The Depression Breadline

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The Depression Breadline


By: James P. Blair

Date: May 3, 1997

Source: © James P. Blair/Corbis.

About the Photographer: James P. Blair was born in Philadelphia in 1931. He has worked for Time-Life and was a staff photographer forNational Geographicfrom 1962 to 1994. This photograph is part of the collection of the Corbis Corporation's worldwide archive of over seventy million images.


On October 29, 1929, after a month of dramatic decline, the United States stock exchange crashed. The market plummeted to nearly half of its earlier market value, shattering business confidence, stagnating U.S. investment abroad, halting the flow of trade, and plunging many nations into a global economic depression. In the United States, the era became known as the Great Depression, and the crisis affected almost every citizen's life.

During the next three years, stock prices in the United States continued to fall. By late 1932, they had dropped to a mere twenty percent of their 1929 pre-crash value. Apart from ruining hundreds of thousands of individual investors, the crash broke the backs of many financial institutions. By 1933, 11,000 of the United States' 25,000 banks had failed. Industry plummeted and unemployment rose dramatically. Unemployment rose to nearly fifteen million workers, a staggering twenty-five to thirty percent of the U.S. work force. Breadlines became a common sight in many cities. Hundreds of thousands roamed the country as migrant workers in search of food, work and shelter. The 1920s had been dubbed the "roaring"decade, but after the jazz age, came the era of the blues, best typified by the refrain of a popular Depression-era song, "Brother, can you spare a dime?"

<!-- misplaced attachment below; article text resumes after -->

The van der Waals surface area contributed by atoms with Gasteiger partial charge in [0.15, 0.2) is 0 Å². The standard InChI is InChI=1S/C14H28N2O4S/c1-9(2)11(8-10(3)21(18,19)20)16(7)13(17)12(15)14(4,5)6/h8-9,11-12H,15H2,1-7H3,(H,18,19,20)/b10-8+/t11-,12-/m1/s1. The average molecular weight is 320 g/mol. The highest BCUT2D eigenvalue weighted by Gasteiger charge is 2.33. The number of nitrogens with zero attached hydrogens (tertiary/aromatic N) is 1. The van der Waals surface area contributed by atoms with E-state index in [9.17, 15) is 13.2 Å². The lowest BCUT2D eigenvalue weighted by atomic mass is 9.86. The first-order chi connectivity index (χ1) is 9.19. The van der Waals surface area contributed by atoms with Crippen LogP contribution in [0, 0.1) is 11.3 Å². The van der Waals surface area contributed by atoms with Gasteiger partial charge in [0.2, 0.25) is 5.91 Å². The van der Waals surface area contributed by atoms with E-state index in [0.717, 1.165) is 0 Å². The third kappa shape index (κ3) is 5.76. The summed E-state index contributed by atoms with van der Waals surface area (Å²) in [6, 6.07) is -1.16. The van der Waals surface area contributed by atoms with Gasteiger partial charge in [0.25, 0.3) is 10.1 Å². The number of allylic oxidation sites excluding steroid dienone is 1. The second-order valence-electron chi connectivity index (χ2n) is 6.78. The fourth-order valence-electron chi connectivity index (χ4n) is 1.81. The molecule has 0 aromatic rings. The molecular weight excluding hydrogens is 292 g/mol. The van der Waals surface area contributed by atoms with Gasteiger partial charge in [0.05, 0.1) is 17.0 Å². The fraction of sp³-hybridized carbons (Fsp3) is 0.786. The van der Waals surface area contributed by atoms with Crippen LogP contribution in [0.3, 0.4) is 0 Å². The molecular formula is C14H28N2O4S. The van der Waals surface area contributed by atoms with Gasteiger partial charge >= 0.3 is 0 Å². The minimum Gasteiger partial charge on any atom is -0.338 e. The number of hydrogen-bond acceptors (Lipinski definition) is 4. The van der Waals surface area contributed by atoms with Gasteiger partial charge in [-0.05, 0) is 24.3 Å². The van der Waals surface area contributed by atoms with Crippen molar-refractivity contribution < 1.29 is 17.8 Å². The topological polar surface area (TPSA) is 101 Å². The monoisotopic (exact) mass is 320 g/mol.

Each economic depression that hit the United States from the early nineteenth century to the 1930s was worse than the one that preceded it. As America urbanized and industrialized, more of its population became susceptible to the ever-changing market economy. People became dependent on their factory jobs and their employers, rather than the land they had once tilled.

The 1893 panic had marked America's worst economic crisis of the nineteenth century. Between 1892 and 1894, real income dropped shaprly, but the financial crisis was relatively short lived. The Great Depression was more sustained. America was still feeling the Great Depression's effects at the decade's end.



See primary source image.


President Herbert Hoover was widely criticized for the Great Depression, largely because of his disastrous response to the crisis that enveloped America. The economic catastrophe was dubbed by some contemporaries as the Hoover Depression. His problem was that he was non-interventionist by conviction, even when the prevailing conditions demanded results without concern for method. Hoover was not opposed to helping Depression victims, but what he sought was a vast voluntary effort as opposed to a government-led relief program. He called for a vast charitable effort from those who still had money; a plea that met a substantial response. In 1932, private giving reached a record level.